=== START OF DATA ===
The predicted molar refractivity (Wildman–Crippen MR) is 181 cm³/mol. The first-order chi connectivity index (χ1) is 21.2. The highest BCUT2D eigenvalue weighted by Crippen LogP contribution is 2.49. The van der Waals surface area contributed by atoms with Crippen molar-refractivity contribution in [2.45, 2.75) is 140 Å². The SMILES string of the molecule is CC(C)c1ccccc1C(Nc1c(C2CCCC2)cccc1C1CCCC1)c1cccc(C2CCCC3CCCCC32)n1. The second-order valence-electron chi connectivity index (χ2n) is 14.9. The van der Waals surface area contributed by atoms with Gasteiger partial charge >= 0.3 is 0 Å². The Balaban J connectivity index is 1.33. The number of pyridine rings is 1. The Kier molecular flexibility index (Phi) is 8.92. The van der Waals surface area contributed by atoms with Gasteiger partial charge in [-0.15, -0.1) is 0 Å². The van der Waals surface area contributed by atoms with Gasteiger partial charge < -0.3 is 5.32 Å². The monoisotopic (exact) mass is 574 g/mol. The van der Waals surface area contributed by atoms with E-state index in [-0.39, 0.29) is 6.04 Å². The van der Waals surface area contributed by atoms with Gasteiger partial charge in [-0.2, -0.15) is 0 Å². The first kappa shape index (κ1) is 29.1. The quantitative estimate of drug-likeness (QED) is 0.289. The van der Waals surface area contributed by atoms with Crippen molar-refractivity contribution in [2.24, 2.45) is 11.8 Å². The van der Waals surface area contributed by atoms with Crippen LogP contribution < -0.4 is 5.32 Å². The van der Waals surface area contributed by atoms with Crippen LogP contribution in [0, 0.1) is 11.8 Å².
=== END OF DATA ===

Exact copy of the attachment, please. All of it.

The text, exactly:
The predicted molar refractivity (Wildman–Crippen MR) is 181 cm³/mol. The first-order chi connectivity index (χ1) is 21.2. The highest BCUT2D eigenvalue weighted by Crippen LogP contribution is 2.49. The van der Waals surface area contributed by atoms with Crippen molar-refractivity contribution in [2.45, 2.75) is 140 Å². The SMILES string of the molecule is CC(C)c1ccccc1C(Nc1c(C2CCCC2)cccc1C1CCCC1)c1cccc(C2CCCC3CCCCC32)n1. The second-order valence-electron chi connectivity index (χ2n) is 14.9. The van der Waals surface area contributed by atoms with Gasteiger partial charge >= 0.3 is 0 Å². The Balaban J connectivity index is 1.33. The number of pyridine rings is 1. The Kier molecular flexibility index (Phi) is 8.92. The van der Waals surface area contributed by atoms with Gasteiger partial charge in [-0.15, -0.1) is 0 Å². The van der Waals surface area contributed by atoms with Gasteiger partial charge < -0.3 is 5.32 Å². The monoisotopic (exact) mass is 574 g/mol. The van der Waals surface area contributed by atoms with E-state index in [-0.39, 0.29) is 6.04 Å². The van der Waals surface area contributed by atoms with Gasteiger partial charge in [-0.2, -0.15) is 0 Å². The first kappa shape index (κ1) is 29.1. The quantitative estimate of drug-likeness (QED) is 0.289. The van der Waals surface area contributed by atoms with Crippen molar-refractivity contribution in [2.24, 2.45) is 11.8 Å². The van der Waals surface area contributed by atoms with Crippen LogP contribution < -0.4 is 5.32 Å². The van der Waals surface area contributed by atoms with Crippen LogP contribution in [0, 0.1) is 11.8 Å².